At the cross roads I thought, “Huh. I could go a bit farther and drop down this winding canyon connector road.” OK, why not? And this rambling continued, even when the road choices kept coming along and even when I knew the conditions would be much more than any road bike would be comfortable in.
Editor’s Note: In recent times we have noticed that there are more and more folks looking for a gravel bike. They are seeking advice and looking for tips on how to go about this. In Part 1, Grannygear walks us through the process of how he and Mrs. Grannygear found a gravel bike that would work for Mrs. Grannygear’s needs. In this post we will get a look at what upgrades they made to tailor the bike for her.
In recent times we have noticed that there are more and more folks looking for a gravel bike. They are seeking advice and looking for tips on how to go about this. In this post, and the following, Grannygear walks us through the process of how he and Mrs. Grannygear found a gravel bike that would work for Mrs. Grannygear’s needs. Then we will also get a look at what upgrades they made to tailor the bike for her.
The RX8 does what a gravel bike does. It takes what was a road thing, for smooth paved surfaces, and it makes it into a rough road, dirt road thing. Gravel riding is not mountain biking, (despite the cross-over at some points), and the demands of road riding are a bit closer related to what we do on gravel “roads” than what people need to have for single track. Therefore; it is my opinion that a slightly modified road shoe is what will do the job best, and Shimano has knocked it out of the park with the RX8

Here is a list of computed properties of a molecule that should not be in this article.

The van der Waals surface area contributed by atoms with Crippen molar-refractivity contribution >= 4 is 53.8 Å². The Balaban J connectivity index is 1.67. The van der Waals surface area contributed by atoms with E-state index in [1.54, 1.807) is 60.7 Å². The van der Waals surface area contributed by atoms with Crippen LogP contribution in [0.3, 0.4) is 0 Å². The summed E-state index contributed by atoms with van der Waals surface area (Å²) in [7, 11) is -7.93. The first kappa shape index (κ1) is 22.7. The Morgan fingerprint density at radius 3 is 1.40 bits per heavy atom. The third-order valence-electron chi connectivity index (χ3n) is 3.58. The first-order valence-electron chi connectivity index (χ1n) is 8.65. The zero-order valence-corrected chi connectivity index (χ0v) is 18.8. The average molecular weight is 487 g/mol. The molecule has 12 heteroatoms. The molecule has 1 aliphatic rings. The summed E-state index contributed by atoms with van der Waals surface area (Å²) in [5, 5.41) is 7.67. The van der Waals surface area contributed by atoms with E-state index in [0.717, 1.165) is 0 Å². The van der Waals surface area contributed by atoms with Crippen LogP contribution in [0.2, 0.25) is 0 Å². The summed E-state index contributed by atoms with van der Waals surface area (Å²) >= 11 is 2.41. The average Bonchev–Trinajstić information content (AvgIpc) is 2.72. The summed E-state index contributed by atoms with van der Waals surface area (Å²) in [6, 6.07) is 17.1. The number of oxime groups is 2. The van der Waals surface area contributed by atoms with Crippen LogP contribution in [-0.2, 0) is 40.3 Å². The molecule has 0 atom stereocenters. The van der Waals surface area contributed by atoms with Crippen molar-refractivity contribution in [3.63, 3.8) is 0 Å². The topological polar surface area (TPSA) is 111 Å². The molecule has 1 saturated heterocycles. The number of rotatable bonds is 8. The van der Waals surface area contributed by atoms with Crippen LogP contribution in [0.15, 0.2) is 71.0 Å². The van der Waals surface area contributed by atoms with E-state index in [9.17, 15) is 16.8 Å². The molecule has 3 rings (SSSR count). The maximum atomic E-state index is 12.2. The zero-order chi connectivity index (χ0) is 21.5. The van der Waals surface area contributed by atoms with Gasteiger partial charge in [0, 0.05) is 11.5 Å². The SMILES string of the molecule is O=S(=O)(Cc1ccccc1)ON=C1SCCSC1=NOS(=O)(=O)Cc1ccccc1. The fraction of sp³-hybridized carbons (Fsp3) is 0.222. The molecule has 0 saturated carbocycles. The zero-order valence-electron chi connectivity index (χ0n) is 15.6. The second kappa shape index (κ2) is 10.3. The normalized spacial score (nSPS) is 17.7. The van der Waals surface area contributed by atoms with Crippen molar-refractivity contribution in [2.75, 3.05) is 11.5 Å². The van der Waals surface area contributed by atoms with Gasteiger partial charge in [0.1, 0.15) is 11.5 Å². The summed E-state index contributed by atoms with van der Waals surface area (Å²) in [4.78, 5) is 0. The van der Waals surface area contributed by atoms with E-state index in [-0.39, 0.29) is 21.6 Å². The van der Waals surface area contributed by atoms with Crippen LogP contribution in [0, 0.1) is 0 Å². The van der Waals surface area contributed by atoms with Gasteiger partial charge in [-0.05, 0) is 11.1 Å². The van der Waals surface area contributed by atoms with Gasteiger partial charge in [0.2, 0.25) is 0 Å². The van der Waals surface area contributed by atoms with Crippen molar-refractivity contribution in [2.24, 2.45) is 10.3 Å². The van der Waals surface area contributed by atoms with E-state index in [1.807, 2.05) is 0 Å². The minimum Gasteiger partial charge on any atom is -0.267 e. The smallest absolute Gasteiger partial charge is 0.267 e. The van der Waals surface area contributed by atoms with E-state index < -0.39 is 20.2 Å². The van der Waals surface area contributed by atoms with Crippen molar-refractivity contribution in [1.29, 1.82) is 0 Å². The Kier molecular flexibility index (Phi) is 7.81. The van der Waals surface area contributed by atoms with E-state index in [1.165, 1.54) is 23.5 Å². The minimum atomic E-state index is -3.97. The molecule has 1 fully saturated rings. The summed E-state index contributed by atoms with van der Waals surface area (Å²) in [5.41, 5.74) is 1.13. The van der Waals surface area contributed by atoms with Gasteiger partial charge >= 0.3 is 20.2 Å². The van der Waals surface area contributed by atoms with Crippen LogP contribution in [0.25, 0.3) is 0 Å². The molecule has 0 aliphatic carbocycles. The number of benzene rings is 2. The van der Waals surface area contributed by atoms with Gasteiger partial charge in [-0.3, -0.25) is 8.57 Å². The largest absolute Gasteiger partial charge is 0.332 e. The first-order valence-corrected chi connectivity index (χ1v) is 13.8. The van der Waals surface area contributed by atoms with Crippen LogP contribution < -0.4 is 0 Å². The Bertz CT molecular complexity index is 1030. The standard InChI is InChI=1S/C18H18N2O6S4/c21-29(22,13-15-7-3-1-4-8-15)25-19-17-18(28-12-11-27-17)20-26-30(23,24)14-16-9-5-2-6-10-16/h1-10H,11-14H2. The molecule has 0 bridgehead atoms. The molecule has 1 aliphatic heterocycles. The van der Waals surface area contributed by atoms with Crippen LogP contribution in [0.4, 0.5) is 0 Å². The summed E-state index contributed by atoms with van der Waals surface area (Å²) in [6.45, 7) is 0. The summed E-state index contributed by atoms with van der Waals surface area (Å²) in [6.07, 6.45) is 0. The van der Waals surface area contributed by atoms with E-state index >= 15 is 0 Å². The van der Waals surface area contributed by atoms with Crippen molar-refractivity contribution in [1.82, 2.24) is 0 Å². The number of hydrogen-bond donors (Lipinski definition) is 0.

When the label says “When performance is a priority and water fastness isn’t”, you know they are speaking my language. In So Cal, from fall into winter, we can get rain of course, but mostly we get cold winds. So having a layer that is wind blocking is key to happy riding.
Anyone with a love for the classic ‘feel of steel’ will be delighted with the ride quality and feel of the Ritte Satyr. It accelerates quickly, with steel’s characteristic liveliness under heavy pedaling. It feels alive in a way that few carbon frames do.
Once again I was impressed with how the unique spoking of the Rolf-Prima Sojourns gave the wheels a lively feel, the weight per cost is quite good, and the width buys you more tire volume and the potential for lower tire pressures without giving away handling. And for $699.99, that ain’t hay.
So, with many wheels in this price range what sets these Eroica GP’s apart? That wider internal width, decent weight, and the unique feature of the bead interface all are great features here, and do make your tires a bit more versatile.
So here is the thing with drop bars. We have been used to riding bars that are basically round tubes bent into a shape and formed for their intended purpose. Now the reach and sweep and width and drop, etc, may vary, but what you are grabbing with your hands is basically a round tube. And that is both good and bad.
What do I expect from these new bits of rubber? WTB has a nice casing on their tires, or at least all I have been on. They ride well and have decent durability, running well tubeless. I expect the Byway to be a solid all-road tire, the Venture to be a grippy little thing on hard dirt and I have a 70 mile mixed surface loop in mind with tons of climbing that the 36c Exposure ought to be excellent for.